It was lunch time and I decided to treat myself at Bubba Gump Shrimp Company Restaurant. Most patrons waited to sit inside the restaurant. I by-passed the line up as I wanted to sit on the patio in the sun. I did have an ulterior motive, I needed to take off my sneakers and socks and put them in the sun to dry. The wait staff were very good, the food was fine. I did get sucked into buying a glass along with a very tasty cocktail. But in truth, I wanted both. After the meal, I grabbed lots of paper towel and stuffed them in my sneakers. With my weight on top, the paper towels sucked up the water.
Back on the bus, we were off to visit Pebble Beach. This illustrious gated-community is woven with old growth forest trees leading to the sea. We stopped at Bird Rock, which was actually filled with sea lions and a few otters. Our next stop was the Pebble Beach Golf Course and we walked the grounds of the club house. It would have been nice to have gone inside to pick up a souvenir but it was only a short stop. The company should make it longer. Again, upon our departure, we heard more about Marjorie and her interests in birds and painting.
The last stop was Carmel. It was late in the day with many shops closing. Once again, I grabbed a street map of the downtown area. I walked the main street which was largely downhill to the water. What goes down, must come up, I didn’t complete the trip but saw the majority of the main things in town. Carmel is artsy community with high-end independent shops and some interesting restaurants. No sign of Clint Eastwood or anyone famous.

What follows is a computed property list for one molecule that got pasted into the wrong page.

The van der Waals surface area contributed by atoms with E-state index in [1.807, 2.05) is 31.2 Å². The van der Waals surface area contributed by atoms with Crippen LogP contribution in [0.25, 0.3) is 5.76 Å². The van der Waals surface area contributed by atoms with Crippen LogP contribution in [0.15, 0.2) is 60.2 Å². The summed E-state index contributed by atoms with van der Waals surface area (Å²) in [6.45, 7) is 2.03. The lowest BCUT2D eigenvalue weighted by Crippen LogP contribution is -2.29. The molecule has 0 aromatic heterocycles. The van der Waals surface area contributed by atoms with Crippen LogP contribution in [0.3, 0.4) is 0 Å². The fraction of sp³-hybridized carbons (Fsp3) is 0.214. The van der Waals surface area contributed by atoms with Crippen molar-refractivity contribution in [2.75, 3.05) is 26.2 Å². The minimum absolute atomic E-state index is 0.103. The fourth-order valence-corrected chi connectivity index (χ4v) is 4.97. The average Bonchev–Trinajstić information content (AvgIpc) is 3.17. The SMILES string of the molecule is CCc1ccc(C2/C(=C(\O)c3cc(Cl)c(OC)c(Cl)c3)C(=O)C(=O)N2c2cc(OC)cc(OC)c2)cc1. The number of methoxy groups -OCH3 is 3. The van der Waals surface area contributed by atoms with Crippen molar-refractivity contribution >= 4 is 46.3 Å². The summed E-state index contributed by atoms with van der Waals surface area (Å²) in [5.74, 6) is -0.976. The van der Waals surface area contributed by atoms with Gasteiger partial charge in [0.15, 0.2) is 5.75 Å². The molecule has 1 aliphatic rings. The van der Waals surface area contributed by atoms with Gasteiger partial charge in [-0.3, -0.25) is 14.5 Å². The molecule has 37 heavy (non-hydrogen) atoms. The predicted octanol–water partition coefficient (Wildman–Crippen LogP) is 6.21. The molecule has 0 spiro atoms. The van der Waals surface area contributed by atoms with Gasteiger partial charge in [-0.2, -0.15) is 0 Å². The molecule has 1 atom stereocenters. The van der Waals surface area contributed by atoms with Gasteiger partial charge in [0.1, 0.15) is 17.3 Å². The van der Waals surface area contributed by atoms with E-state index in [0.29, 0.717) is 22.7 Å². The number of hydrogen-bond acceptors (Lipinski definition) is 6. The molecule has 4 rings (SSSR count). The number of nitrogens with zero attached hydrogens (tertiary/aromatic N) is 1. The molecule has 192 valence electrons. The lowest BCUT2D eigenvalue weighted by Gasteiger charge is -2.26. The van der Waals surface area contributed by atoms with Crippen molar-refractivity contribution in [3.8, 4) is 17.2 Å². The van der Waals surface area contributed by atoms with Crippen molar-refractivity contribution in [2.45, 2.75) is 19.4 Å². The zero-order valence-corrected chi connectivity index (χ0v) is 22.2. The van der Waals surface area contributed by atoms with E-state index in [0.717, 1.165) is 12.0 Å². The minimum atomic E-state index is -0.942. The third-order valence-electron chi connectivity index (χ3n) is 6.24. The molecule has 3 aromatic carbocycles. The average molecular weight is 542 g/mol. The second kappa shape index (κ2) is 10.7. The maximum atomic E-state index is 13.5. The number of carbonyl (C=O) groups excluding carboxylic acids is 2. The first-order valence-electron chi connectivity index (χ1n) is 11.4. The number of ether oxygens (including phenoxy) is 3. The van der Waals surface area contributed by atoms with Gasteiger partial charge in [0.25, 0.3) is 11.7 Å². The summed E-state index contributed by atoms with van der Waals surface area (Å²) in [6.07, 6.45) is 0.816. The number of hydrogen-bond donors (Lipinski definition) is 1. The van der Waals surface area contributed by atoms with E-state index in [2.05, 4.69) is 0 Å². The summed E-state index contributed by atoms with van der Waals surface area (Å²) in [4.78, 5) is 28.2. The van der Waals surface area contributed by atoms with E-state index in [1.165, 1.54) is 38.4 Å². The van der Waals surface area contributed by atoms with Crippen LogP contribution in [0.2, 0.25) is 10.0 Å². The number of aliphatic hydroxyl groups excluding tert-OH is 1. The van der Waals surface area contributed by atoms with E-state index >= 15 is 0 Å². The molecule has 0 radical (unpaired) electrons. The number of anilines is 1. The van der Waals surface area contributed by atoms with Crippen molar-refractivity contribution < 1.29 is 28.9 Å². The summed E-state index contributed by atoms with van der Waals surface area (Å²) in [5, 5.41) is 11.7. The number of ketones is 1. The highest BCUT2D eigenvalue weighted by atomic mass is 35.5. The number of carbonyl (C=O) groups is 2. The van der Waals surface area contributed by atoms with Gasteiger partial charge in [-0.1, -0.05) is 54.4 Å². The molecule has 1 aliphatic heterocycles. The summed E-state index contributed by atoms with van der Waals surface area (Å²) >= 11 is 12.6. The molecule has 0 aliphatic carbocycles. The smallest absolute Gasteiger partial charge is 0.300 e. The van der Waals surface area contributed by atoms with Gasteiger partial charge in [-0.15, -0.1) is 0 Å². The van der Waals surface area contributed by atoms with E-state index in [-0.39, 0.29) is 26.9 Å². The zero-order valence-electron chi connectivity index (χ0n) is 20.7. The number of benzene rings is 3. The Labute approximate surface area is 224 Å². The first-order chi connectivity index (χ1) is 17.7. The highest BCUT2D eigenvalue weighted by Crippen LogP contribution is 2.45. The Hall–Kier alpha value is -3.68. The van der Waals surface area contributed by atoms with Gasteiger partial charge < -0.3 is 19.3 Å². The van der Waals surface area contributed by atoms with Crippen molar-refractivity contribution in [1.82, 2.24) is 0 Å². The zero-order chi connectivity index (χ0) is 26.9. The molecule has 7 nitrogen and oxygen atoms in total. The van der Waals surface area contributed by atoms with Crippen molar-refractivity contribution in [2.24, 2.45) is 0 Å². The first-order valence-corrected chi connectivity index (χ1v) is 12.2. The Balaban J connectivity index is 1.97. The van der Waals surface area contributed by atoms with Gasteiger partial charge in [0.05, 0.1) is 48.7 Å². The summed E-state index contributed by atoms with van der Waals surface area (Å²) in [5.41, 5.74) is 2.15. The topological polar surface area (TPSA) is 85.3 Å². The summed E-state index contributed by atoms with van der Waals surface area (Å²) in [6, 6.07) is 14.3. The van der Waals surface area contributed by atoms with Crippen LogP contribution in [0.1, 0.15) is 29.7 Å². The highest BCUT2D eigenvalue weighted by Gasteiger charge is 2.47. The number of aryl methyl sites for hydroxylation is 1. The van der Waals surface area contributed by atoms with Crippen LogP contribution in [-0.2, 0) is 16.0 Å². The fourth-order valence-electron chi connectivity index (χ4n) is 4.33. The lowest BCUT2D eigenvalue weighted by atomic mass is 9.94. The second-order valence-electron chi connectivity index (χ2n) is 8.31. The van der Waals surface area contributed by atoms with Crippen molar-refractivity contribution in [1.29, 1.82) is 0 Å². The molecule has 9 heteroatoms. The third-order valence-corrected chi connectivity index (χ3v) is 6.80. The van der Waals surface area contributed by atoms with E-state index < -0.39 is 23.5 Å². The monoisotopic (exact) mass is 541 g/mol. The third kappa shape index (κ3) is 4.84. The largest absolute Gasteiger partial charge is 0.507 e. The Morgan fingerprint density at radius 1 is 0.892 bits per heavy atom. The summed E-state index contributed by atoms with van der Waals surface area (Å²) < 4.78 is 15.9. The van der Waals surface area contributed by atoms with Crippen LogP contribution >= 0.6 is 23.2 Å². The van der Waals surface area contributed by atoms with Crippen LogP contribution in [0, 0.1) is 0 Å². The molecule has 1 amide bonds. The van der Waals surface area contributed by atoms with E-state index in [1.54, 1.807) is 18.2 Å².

As night was falling, the bus returned to San Francisco. We followed the highway back which was more inland. We passed lots of cherry orchards, strawberry and artichoke farms. We stopped at the World of Garlic store, mainly to use the washroom. The only product of interest was garlic wine. I was not that adventurous to challenge my palate, plus my flight was leaving in the morning. The last nice thing about bus tours is that they will drop you off at your hotel or nearby which is good for woman travelling alone. Yes, I did tip the bus driver/guide. He didn’t have a tip jar like most usually do, so I left it on the dash. He did make a point throughout the tour that he accepted tips, and that is okay. It is customary to tip these positions. People often comment that Canadians are bad tippers, but in London, I was the only person who tipped from people ahead of me from other countries. Because he did not have a tip jar, I couldn’t tell this time.
The next touristy thing I experienced in San Francisco was the cable car ride. The cab car system is the icon of San Francisco and the world’s last manually operated cab cars. I lined up at the bottom of the hill on Powell Street. The best place to sit is in the front, where you can also stand. If you can’t sit there, you may want to wait for the next car. All the people on the car were visiting tourists. The car, at times, was like being on a roller coaster; we went up a very steep hill than down the other side. We got to see the non-touristy spots as well as wonderful vistas of San Francisco. The cable car operator came along in the middle of the route to collect the fee, $6. At the other end we had to get off, and walk to the depot and wait for another car. This was an additional $6. The operator told me that if they didn’t do that most people would not leave and they need to collect another fee. For a couple of reasons, I was leery to stand on the sides. One, because I recently had both knee operated on, and the other, just out of fear of being clumsy and falling off or getting hit by another cable car passing. I bit the bullet closer to the end of the route and stood for the last three blocks. Sometimes the simpler tourist experiences in a city are the best.